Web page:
Long live
the Moomins

The iconic Moomin spirit lives on in the work of artists and artisans inspired by the works of Tove Jansson.

Text and photos by Laura Iisalo.

Paper to mug

Nobody could have predicted how popular Moomin porcelain mugs would become – not even Tove Slotte, the graphic designer behind most of the colourful creations. Finnish ceramics company Arabia will not reveal exactly how many mugs have been sold, but admits the figure is in the millions. The most popular, the pink “Love” mug, has been in production since 1996. Some special editions have become collector’s items fetching prices of up to €6,000 at auctions.

About four new mugs are launched each year, and the design process starts two years in advance. For Slotte the creative process begins by flicking through the pages of Tove Jansson’s books – she has them all – and making collages of suitable images before drawing the design by hand.

Although Slotte knew she had landed a fantastic opportunity, she remembers being very nervous when first offered the job 27 years ago. “I respected Jansson so much that I didn’t know what I could possibly do with her illustrations. In the beginning I almost didn’t dare to touch them at all,” she says. Slotte still feels the same excitement whenever she embarks on a new creation. “We promised Tove that we would always use her original drawings but even so, I never have to repeat myself. After all these years, I still enjoy coming up with new interpretations.”

Passing the torch

Working from her home studio in a big garden with 20 apple trees, Slotte enjoys the peace and quiet. Many of her best ideas come to her when she is walking her dogs in the nearby woods. “I started making lots of jams and juices when we moved to the countryside 23 years ago. I had young kids back then and I could really relate to Moominmamma,” she recalls.

A die-hard Moomin fan, Slotte still warmly remembers her first experience of reading Jansson’s books. “My mother gave me The Book about Moomin, Mymble, and Little My, which had little cut-outs on every page. I was fascinated and I can still quote many of the stories. I also remember drawing the characters back then,” she says.

Slotte has passed on her fondness for the Moomins to her own two children, who have grown up hearing the same stories. Her older daughter Hanna Elevant assisted Slotte last summer when her schedule grew hectic. “It was nice to collaborate with her because I’m so used to working alone. She said my job is so much fun, which felt really nice.”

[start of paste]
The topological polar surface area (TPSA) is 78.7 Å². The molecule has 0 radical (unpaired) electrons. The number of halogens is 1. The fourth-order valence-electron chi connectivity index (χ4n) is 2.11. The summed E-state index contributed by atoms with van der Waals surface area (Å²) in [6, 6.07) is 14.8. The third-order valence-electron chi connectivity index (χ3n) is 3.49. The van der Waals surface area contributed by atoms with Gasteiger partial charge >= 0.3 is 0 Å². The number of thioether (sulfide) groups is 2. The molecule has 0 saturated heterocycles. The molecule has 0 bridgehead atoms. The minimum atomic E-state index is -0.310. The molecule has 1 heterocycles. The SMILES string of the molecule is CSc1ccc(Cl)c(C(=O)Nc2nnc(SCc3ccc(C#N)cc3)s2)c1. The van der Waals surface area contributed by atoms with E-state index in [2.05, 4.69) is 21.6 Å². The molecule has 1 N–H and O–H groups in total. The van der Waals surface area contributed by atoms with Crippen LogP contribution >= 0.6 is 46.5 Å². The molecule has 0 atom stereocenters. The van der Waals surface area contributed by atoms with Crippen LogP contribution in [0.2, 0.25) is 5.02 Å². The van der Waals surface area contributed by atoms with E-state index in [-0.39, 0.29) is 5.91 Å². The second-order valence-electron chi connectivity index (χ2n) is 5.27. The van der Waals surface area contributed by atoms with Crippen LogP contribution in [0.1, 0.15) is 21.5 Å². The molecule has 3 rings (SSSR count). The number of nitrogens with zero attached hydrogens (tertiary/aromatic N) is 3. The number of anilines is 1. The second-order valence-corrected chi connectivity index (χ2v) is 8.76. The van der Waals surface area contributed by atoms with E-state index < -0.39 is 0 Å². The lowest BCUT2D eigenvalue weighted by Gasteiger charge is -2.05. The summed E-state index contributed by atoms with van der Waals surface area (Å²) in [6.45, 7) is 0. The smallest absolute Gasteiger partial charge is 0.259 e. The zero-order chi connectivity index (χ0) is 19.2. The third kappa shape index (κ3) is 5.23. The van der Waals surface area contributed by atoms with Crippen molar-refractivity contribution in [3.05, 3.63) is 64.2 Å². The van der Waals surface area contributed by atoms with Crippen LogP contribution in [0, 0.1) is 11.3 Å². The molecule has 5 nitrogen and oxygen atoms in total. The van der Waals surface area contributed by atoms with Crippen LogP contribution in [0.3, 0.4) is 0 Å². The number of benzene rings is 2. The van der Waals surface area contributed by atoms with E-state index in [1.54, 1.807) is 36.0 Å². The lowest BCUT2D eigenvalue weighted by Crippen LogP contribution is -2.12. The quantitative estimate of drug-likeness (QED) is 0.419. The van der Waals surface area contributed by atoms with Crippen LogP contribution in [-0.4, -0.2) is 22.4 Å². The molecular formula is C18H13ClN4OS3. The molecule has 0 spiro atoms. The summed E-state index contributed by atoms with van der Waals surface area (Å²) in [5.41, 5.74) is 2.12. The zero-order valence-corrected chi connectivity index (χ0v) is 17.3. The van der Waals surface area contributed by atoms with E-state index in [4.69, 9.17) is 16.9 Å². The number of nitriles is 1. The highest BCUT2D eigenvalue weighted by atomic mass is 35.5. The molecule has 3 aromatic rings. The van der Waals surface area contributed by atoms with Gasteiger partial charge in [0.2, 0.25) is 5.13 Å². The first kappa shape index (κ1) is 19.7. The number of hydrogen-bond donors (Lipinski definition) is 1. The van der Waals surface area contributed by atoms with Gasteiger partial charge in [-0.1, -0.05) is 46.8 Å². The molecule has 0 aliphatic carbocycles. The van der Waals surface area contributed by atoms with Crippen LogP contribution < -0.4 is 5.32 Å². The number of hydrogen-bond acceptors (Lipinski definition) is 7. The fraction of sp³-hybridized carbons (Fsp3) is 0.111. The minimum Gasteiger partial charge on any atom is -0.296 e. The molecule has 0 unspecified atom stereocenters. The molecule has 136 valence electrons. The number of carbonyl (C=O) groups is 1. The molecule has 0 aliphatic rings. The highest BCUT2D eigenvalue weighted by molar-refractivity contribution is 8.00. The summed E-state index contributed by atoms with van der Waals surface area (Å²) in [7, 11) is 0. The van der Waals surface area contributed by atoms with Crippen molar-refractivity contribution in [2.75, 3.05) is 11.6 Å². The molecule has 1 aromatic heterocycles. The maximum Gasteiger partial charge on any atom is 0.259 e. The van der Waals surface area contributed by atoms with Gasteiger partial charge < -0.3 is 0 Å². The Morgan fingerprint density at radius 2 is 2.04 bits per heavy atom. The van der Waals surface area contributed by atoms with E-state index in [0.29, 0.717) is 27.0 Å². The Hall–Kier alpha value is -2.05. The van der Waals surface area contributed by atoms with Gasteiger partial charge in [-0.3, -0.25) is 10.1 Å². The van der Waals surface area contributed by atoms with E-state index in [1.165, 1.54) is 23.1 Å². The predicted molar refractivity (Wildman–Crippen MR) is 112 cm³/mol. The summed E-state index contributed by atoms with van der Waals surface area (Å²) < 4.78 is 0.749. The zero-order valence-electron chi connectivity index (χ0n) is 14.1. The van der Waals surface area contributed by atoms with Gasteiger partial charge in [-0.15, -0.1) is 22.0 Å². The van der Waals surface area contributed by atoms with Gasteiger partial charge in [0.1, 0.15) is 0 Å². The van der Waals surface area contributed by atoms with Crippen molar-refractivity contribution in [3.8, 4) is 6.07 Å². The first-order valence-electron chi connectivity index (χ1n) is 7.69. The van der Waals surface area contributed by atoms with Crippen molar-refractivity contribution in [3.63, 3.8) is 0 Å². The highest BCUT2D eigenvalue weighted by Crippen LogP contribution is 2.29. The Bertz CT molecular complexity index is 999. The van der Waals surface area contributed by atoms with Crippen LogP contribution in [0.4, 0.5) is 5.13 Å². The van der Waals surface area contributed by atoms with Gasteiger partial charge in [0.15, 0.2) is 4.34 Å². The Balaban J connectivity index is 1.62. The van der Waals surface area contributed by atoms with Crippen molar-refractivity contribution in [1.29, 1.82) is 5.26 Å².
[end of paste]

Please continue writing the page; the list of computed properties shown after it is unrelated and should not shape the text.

Tove Slotte

  • Freelance illustrator and ceramist
  • Slotte has designed 73 Moomin mugs for Arabia based on original drawings by Tove Jansson
  • Lives and works in Karjalohja
  • Lesson learned from the Moomins: “The Moomins are always ready for new adventures, yet home is always a place to return – I like that sense of security.”

See the Moomin mug collection at arabia.fi.

Moomin fairy godmother

The forthcoming opening of the new Moomin Museum in Tampere, Finland, is keeping conservator Eija Kangasmäki-Kurtti rather busy. The vast collection consists of about 2,000 original works by Tove Jansson – many of which have passed through the skilful hands of Kangasmäki-Kurtti.

Being a conservator requires plenty of patience, an eye for detail, and a strong will. “I have to think about what’s best for the exhibit, not only what’s best for the audience. The Moomin illustrations are so popular that we often have to decline requests to loan out the works. Transportation and exposure to light, heat, and moisture can damage the artwork, and it’s my job to prevent that from happening,” says Kangasmäki-Kurtti.

Maintaining the vast collection of Jansson’s Moomin illustrations, originally created for the books and later donated to the Tampere Art Museum, is a full-time job. The difficult aspect of the job is deciding which method is best for long-term preservation. “Bleaching the paper to dispel discolouration may look good for now but over time it shortens the lifespan of the artwork. It’s important that future generations get to see these creations too,” Kangasmäki-Kurtti explains.

Bodyguard on the road